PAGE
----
Victim of a Price War?

Today I received an email from Kindle Direct Publishing content investigation notifying me that Walmart is listing one of my titles below the list price I set. ($11.48 instead of $12.95. In addition, they are offering the book at a “rollback” price set the same as Amazon’s discount.) KDP informed me I need to adjust the list price in accordance with their price matching policy. The problem is, I don’t want Walmart to display an incorrect retail list price!

My expanded distribution is through Ingram Spark, where the list price is set the same as KDP. Obviously, I don’t want to start lowering my book’s price just because retailers want to engage in a price war. I’ve contacted IS, but they say they can do nothing. I’ve contacted Walmart, but so far have received no reply. I replied to KDP content investigation to state that I did not authorize Walmart to lower the list price. I asked for their help. In addition I queried the KDP community forum, but so far my question is still under review.

Of course, a lower list price means lower royalties. But the real problem is that if two or more sellers get into a price war and the author is required to adjust their selling price, then the author is no longer in control of pricing their books. Having that control is one of the benefits of being self-published.

Hopefully this is just a mistake, not a true price war, and Walmart will make the correction. If they refuse, then even if I lower my list price there’s nothing to stop them from lowering their’s again. That could be a problem, because there is a limit as to how low I can price my titles, based on print costs and seller’s discount.

At this point, all I can do is wait and see what happens.

Writing Workflow

I’ve always liked to consider myself an organized person. For example, I use the geologic filing system for all important papers. Everything is on my desk in a pile with the oldest material on the bottom, the newest on top. This actually works quite well, until I tidy things up and put everything someplace where I will remember where it is. (Ha!)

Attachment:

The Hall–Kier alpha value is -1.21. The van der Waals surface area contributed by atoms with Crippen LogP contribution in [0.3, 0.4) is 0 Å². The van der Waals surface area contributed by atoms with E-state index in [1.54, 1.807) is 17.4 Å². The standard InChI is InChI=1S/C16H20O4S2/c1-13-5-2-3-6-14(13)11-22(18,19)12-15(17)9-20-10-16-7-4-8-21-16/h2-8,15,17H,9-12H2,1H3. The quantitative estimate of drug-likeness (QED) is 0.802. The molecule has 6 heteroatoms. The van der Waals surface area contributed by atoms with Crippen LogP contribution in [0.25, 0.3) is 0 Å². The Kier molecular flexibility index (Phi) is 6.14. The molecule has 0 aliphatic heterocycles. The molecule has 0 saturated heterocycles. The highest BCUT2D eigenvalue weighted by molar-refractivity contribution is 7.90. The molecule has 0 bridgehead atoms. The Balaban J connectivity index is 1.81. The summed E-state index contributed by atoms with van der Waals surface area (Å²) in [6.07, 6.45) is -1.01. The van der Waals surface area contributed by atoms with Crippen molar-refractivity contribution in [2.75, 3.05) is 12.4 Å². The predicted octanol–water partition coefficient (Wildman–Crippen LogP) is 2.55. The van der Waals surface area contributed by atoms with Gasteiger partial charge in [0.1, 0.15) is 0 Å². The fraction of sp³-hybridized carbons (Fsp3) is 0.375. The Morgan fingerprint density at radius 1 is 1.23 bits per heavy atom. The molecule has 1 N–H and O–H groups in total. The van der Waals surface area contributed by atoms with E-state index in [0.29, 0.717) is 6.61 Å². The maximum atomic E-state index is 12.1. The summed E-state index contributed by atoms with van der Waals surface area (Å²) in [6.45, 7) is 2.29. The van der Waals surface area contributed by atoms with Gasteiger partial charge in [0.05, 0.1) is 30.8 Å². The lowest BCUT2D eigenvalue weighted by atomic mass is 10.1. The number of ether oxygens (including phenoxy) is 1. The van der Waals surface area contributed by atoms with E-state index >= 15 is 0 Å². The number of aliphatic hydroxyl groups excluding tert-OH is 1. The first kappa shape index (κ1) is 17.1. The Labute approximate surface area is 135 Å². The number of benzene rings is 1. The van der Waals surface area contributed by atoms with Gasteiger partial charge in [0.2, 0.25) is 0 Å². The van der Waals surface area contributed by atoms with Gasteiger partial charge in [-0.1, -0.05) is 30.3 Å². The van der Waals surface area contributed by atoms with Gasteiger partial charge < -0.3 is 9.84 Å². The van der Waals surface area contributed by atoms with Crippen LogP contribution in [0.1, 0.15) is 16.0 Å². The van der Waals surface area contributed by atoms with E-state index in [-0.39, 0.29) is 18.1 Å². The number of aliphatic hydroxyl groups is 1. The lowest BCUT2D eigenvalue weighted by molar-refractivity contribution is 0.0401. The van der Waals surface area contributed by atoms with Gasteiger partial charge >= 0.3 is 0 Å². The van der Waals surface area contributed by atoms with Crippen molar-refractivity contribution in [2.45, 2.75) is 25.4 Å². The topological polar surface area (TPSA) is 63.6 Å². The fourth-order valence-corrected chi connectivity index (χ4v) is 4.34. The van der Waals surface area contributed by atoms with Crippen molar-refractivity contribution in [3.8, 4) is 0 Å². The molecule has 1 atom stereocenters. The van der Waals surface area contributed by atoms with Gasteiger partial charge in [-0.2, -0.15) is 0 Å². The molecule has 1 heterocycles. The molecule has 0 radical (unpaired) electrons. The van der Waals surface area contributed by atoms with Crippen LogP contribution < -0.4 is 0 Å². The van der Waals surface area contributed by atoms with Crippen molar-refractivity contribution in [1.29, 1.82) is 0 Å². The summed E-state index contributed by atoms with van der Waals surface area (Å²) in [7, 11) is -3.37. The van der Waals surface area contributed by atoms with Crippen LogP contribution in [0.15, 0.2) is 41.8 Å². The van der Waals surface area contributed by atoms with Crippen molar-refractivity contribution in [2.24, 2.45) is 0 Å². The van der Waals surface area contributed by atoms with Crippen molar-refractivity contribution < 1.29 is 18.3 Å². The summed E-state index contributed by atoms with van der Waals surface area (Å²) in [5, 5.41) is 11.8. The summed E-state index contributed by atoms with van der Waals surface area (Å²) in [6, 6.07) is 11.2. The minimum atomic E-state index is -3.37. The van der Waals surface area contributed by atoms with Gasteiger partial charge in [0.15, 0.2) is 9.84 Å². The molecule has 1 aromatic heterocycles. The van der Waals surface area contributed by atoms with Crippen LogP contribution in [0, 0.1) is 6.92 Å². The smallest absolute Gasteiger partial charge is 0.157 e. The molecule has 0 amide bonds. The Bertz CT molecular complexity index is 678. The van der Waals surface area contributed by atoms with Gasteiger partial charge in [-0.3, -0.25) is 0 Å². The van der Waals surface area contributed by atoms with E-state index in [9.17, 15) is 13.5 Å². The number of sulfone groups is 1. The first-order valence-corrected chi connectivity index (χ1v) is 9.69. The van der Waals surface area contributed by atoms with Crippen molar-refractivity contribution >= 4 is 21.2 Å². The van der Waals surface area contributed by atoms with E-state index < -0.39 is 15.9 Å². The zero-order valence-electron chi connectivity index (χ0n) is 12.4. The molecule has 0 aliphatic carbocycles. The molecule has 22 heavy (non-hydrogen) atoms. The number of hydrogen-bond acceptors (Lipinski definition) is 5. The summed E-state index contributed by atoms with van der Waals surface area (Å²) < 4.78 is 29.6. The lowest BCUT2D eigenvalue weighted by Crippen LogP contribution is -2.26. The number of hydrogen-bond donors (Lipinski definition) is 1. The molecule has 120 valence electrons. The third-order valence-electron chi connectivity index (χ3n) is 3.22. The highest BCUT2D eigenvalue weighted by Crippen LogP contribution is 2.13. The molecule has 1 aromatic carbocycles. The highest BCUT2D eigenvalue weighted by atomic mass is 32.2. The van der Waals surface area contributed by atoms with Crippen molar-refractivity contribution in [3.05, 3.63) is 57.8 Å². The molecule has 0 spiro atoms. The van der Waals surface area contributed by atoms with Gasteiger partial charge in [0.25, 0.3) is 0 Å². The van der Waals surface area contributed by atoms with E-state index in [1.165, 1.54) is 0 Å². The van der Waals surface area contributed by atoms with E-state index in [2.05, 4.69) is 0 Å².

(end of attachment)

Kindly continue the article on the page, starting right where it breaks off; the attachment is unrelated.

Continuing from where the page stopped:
Computers are supposed to make organization better. That may be true in theory, but I can’t seem to get my practice in line with that. I usually end up with documents, links, and other bits and pieces of information spread out all over my computer. It takes just as long or longer to find things on my computer as it does on my desk.

When I’m working on a writing project, that won’t do, especially when it comes to numerous rewrites and edits that occur during the creative process. It took awhile, but I finally worked out a simple way to keep track of where I am.

I keep a folder on my desktop named for the book I’m working on. Inside that folder are subfolders: chapters, cover, end matter, front matter, images, research, and Zim files. Zim is a desktop wiki which I find invaluable for notes, outlines, deleted cuts, and keeping track of links.

The folder I access most often while I’m writing is chapters. Like most writers, I tweak a chapter every time I read it. I’ve discovered, however, that days later I sometimes don’t like my tweaks as well as my original. If I’ve been continually overwriting a chapter, the best I can do is hope my memory can get the words back.

I’ve learned that the easiest way to keep track of what I’ve written in the past is to save the chapter under today’s date as soon as I open it anew. I have a series of the same chapter, all dated according to when I worked on it. All available to go back to compare and pick and choose what best says what I want to say.

Simple, I know. But sometimes it takes awhile of experimenting with systems to figure out that simplest is always the best.